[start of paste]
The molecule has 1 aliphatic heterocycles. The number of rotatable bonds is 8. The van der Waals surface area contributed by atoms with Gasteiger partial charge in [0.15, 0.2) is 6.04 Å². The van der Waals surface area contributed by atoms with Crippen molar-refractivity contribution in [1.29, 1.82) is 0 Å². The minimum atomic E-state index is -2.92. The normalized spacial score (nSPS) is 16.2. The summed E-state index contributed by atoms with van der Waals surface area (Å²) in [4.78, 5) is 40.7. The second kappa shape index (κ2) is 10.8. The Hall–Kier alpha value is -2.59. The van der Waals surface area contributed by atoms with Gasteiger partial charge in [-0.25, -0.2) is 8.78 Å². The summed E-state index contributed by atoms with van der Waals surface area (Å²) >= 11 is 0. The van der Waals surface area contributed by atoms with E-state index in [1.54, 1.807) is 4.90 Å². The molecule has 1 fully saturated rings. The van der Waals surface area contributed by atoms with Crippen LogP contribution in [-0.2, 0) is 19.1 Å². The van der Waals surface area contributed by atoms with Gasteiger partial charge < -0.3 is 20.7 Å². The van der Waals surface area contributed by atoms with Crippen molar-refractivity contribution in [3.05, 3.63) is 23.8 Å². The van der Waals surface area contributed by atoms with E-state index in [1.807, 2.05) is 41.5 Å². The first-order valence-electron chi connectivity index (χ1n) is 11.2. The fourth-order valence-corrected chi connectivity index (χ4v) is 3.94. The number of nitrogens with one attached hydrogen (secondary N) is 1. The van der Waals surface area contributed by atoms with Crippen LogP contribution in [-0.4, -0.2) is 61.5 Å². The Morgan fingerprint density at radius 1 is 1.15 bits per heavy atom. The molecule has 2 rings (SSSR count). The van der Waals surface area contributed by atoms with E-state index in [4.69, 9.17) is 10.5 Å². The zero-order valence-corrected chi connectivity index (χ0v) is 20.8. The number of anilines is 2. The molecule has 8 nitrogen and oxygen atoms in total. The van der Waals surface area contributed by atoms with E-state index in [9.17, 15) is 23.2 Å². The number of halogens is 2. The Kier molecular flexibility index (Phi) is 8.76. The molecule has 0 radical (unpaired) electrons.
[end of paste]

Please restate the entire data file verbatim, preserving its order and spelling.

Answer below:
The molecule has 1 aliphatic heterocycles. The number of rotatable bonds is 8. The van der Waals surface area contributed by atoms with Gasteiger partial charge in [0.15, 0.2) is 6.04 Å². The van der Waals surface area contributed by atoms with Crippen molar-refractivity contribution in [1.29, 1.82) is 0 Å². The minimum atomic E-state index is -2.92. The normalized spacial score (nSPS) is 16.2. The summed E-state index contributed by atoms with van der Waals surface area (Å²) in [4.78, 5) is 40.7. The second kappa shape index (κ2) is 10.8. The Hall–Kier alpha value is -2.59. The van der Waals surface area contributed by atoms with Gasteiger partial charge in [-0.25, -0.2) is 8.78 Å². The summed E-state index contributed by atoms with van der Waals surface area (Å²) >= 11 is 0. The van der Waals surface area contributed by atoms with E-state index in [1.54, 1.807) is 4.90 Å². The molecule has 1 fully saturated rings. The van der Waals surface area contributed by atoms with Crippen LogP contribution in [-0.2, 0) is 19.1 Å². The van der Waals surface area contributed by atoms with Gasteiger partial charge < -0.3 is 20.7 Å². The van der Waals surface area contributed by atoms with Crippen molar-refractivity contribution in [3.05, 3.63) is 23.8 Å². The van der Waals surface area contributed by atoms with E-state index in [1.807, 2.05) is 41.5 Å². The first-order valence-electron chi connectivity index (χ1n) is 11.2. The fourth-order valence-corrected chi connectivity index (χ4v) is 3.94. The number of nitrogens with one attached hydrogen (secondary N) is 1. The van der Waals surface area contributed by atoms with Crippen LogP contribution in [-0.4, -0.2) is 61.5 Å². The Morgan fingerprint density at radius 1 is 1.15 bits per heavy atom. The molecule has 2 rings (SSSR count). The van der Waals surface area contributed by atoms with E-state index in [4.69, 9.17) is 10.5 Å². The zero-order valence-corrected chi connectivity index (χ0v) is 20.8. The number of anilines is 2. The molecule has 8 nitrogen and oxygen atoms in total. The van der Waals surface area contributed by atoms with E-state index in [9.17, 15) is 23.2 Å². The number of halogens is 2. The Kier molecular flexibility index (Phi) is 8.76. The molecule has 0 radical (unpaired) electrons.